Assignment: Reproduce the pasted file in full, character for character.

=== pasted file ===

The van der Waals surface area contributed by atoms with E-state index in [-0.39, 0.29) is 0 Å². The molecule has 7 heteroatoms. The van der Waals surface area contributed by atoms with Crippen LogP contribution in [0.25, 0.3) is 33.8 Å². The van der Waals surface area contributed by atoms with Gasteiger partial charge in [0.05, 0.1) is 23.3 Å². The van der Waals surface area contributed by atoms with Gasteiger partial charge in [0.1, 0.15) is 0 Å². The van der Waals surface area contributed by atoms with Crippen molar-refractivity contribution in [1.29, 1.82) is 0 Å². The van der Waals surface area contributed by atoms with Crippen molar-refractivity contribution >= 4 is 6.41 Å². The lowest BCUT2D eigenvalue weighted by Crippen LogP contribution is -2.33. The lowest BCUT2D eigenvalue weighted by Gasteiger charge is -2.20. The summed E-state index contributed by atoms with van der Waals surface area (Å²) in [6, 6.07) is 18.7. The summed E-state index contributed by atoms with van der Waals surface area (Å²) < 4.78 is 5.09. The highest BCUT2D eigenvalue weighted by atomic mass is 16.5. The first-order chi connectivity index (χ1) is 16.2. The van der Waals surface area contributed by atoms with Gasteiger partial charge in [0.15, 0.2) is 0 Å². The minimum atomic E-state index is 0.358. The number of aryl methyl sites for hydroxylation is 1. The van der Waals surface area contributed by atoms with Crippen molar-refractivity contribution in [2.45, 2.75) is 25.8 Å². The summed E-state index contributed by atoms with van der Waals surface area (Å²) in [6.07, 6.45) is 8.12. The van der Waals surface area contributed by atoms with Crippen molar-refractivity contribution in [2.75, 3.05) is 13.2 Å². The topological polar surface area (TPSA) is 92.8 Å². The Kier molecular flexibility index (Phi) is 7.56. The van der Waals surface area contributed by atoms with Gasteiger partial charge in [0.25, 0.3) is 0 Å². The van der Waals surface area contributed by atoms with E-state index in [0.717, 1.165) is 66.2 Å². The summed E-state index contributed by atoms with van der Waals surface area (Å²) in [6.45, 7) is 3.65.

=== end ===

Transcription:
The van der Waals surface area contributed by atoms with E-state index in [-0.39, 0.29) is 0 Å². The molecule has 7 heteroatoms. The van der Waals surface area contributed by atoms with Crippen LogP contribution in [0.25, 0.3) is 33.8 Å². The van der Waals surface area contributed by atoms with Gasteiger partial charge in [0.05, 0.1) is 23.3 Å². The van der Waals surface area contributed by atoms with Gasteiger partial charge in [0.1, 0.15) is 0 Å². The van der Waals surface area contributed by atoms with Crippen molar-refractivity contribution in [1.29, 1.82) is 0 Å². The van der Waals surface area contributed by atoms with Crippen molar-refractivity contribution >= 4 is 6.41 Å². The lowest BCUT2D eigenvalue weighted by Crippen LogP contribution is -2.33. The lowest BCUT2D eigenvalue weighted by Gasteiger charge is -2.20. The summed E-state index contributed by atoms with van der Waals surface area (Å²) in [6, 6.07) is 18.7. The summed E-state index contributed by atoms with van der Waals surface area (Å²) < 4.78 is 5.09. The highest BCUT2D eigenvalue weighted by atomic mass is 16.5. The first-order chi connectivity index (χ1) is 16.2. The van der Waals surface area contributed by atoms with Gasteiger partial charge in [0.15, 0.2) is 0 Å². The minimum atomic E-state index is 0.358. The number of aryl methyl sites for hydroxylation is 1. The van der Waals surface area contributed by atoms with Crippen molar-refractivity contribution in [2.45, 2.75) is 25.8 Å². The summed E-state index contributed by atoms with van der Waals surface area (Å²) in [6.07, 6.45) is 8.12. The van der Waals surface area contributed by atoms with Crippen molar-refractivity contribution in [2.75, 3.05) is 13.2 Å². The topological polar surface area (TPSA) is 92.8 Å². The Kier molecular flexibility index (Phi) is 7.56. The van der Waals surface area contributed by atoms with Gasteiger partial charge in [0.25, 0.3) is 0 Å². The van der Waals surface area contributed by atoms with E-state index in [0.717, 1.165) is 66.2 Å². The summed E-state index contributed by atoms with van der Waals surface area (Å²) in [6.45, 7) is 3.65.